Da Vinci’s Tank:
A War Machine for the Duke of Milan
Leonardo Da Vinci is known as the epitome of the Renaissance. Besides producing some of the world’s best-loved paintings, e.g. Mona Lisa, he was a mathematician, botanist, geologist, musician, architect and engineer. He was also a brilliant inventor, coming up with fantastical ideas that would, in time, become a reality, though not in his lifetime, and in most cases not until hundreds of years later. One such invention that eventually came to be was his armored car for warfare, otherwise known as Da Vinci’s Tank.
In the Right Place at the Right Time
To get the full picture of what was happening in Renaissance Italy, you have to understand that the country was basically a collection of city-states that were constantly in conflict and engaging in wars with each other. When Da Vinci was looking around for a new patron, he knew that military know-how would be an important advantage. In a 1487 letter to the Duke of Milan, he stated: “I can make armored cars, safe and unassailable, which will enter the close ranks of the enemy with their artillery, and no company of soldiers is so great that it will not break through them. And behind these the infantry will be able to follow quite unharmed and without any opposition.” Duly interested and impressed, the Duke of Milan employed him.
Aspects of the Tank’s Design
Da Vinci’s drawings, which are dated around 1485, clearly show how his inventions stemmed from his vast knowledge of nature. In the case of Da Vinci’s tank, the vehicle’s conical cover was obviously inspired by a turtle’s shell, a suitable armor. This outer covering was to be made of wood but reinforced with some metal plates to increase thickness. Those with slanting angles (an engineering trick rediscovered during World War I) would effectively deflect enemy fire. The war machine was designed to be driven directly onto the battlefield, powered by two large inside cranks operated by four strong men.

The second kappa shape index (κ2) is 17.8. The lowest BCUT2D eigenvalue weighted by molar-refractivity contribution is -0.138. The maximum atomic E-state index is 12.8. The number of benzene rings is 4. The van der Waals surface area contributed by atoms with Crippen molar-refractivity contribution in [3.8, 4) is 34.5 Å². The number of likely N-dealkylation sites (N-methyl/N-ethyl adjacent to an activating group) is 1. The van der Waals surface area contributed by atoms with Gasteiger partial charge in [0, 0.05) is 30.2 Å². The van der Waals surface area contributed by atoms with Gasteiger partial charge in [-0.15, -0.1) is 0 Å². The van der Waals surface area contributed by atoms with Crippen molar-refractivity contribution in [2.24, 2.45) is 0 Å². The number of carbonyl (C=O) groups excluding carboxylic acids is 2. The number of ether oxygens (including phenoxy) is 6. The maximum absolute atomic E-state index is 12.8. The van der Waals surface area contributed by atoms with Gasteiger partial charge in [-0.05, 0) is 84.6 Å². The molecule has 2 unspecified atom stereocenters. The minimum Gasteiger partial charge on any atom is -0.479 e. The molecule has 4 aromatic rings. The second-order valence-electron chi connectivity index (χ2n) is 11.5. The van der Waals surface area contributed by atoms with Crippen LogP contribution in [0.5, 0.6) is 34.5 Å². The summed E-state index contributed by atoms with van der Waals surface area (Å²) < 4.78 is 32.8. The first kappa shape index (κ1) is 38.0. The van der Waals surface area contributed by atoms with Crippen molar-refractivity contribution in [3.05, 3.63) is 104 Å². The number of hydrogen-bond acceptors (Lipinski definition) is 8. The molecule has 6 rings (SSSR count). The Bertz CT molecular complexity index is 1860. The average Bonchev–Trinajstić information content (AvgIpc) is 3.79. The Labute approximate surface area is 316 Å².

Da Vinci’s tank was outfitted with an array of light cannons, as many as several dozen, located around the perimeter of the vehicle, allowing shots to be fired in any direction. A sighting turret at the top of the machine would allow for the coordination of cannon firings with the steering of the vehicle.
An Intentional Faulty Design?
Oddly enough, if built the way he drew it, Da Vinci’s tank would not have been able to move at all because the cranks were set in opposite directions. It is uncharacteristic of the clever man to make such an obvious error, indicating to some scholars that he either built this flaw into the design to protect it from being stolen or because he was a pacifist at heart and hated warfare. However, others can argue that Da Vinci loved animals, and would have wanted his tank to function as it would have effectively replaced the use of elephants on the battlefield.
An additional flaw existed in the wheel design. Although outfitted with studs to help with traction, they were so thin that in damp conditions with soft ground, the wheels would have most likely sunk into the mud, rendering the tank immobile.
Da Vinci’s tank is but one of his many inventions, built merely to see if it would work. Correcting the “error” in the design, the tank was constructed and functioned exactly as he had anticipated. Nevertheless, war tanks would not materialize until more than 400 years later. Prototyped by the British, the first versions of modern tanks made their appearance in 1915.